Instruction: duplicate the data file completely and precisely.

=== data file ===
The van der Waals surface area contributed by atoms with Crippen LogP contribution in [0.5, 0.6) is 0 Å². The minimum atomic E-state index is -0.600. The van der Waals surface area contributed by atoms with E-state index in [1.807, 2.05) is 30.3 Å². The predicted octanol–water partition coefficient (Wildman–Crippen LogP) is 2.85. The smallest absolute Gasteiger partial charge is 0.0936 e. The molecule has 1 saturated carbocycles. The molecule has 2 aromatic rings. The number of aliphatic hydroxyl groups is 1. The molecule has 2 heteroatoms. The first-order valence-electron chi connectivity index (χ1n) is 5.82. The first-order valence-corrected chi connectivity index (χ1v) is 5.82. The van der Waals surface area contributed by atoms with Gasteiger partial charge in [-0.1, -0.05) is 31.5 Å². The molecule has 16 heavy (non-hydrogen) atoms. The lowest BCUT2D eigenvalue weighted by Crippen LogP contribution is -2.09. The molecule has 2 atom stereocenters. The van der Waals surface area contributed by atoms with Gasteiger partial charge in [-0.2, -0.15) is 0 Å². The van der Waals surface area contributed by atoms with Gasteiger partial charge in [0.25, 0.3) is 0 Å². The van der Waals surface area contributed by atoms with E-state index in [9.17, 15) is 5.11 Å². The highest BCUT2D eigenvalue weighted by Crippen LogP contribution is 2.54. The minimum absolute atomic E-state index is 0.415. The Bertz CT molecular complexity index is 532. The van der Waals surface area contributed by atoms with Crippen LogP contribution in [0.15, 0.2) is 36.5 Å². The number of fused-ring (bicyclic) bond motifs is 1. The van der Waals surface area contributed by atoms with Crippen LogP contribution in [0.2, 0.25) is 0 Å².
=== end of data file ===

The van der Waals surface area contributed by atoms with Crippen LogP contribution in [0.5, 0.6) is 0 Å². The minimum atomic E-state index is -0.600. The van der Waals surface area contributed by atoms with E-state index in [1.807, 2.05) is 30.3 Å². The predicted octanol–water partition coefficient (Wildman–Crippen LogP) is 2.85. The smallest absolute Gasteiger partial charge is 0.0936 e. The molecule has 1 saturated carbocycles. The molecule has 2 aromatic rings. The number of aliphatic hydroxyl groups is 1. The molecule has 2 heteroatoms. The first-order valence-electron chi connectivity index (χ1n) is 5.82. The first-order valence-corrected chi connectivity index (χ1v) is 5.82. The van der Waals surface area contributed by atoms with Gasteiger partial charge in [-0.1, -0.05) is 31.5 Å². The molecule has 16 heavy (non-hydrogen) atoms. The lowest BCUT2D eigenvalue weighted by Crippen LogP contribution is -2.09. The molecule has 2 atom stereocenters. The van der Waals surface area contributed by atoms with Gasteiger partial charge in [-0.2, -0.15) is 0 Å². The van der Waals surface area contributed by atoms with Gasteiger partial charge in [0.25, 0.3) is 0 Å². The van der Waals surface area contributed by atoms with E-state index in [9.17, 15) is 5.11 Å². The highest BCUT2D eigenvalue weighted by Crippen LogP contribution is 2.54. The minimum absolute atomic E-state index is 0.415. The Bertz CT molecular complexity index is 532. The van der Waals surface area contributed by atoms with Crippen LogP contribution in [0.15, 0.2) is 36.5 Å². The number of fused-ring (bicyclic) bond motifs is 1. The van der Waals surface area contributed by atoms with Crippen LogP contribution in [0.2, 0.25) is 0 Å².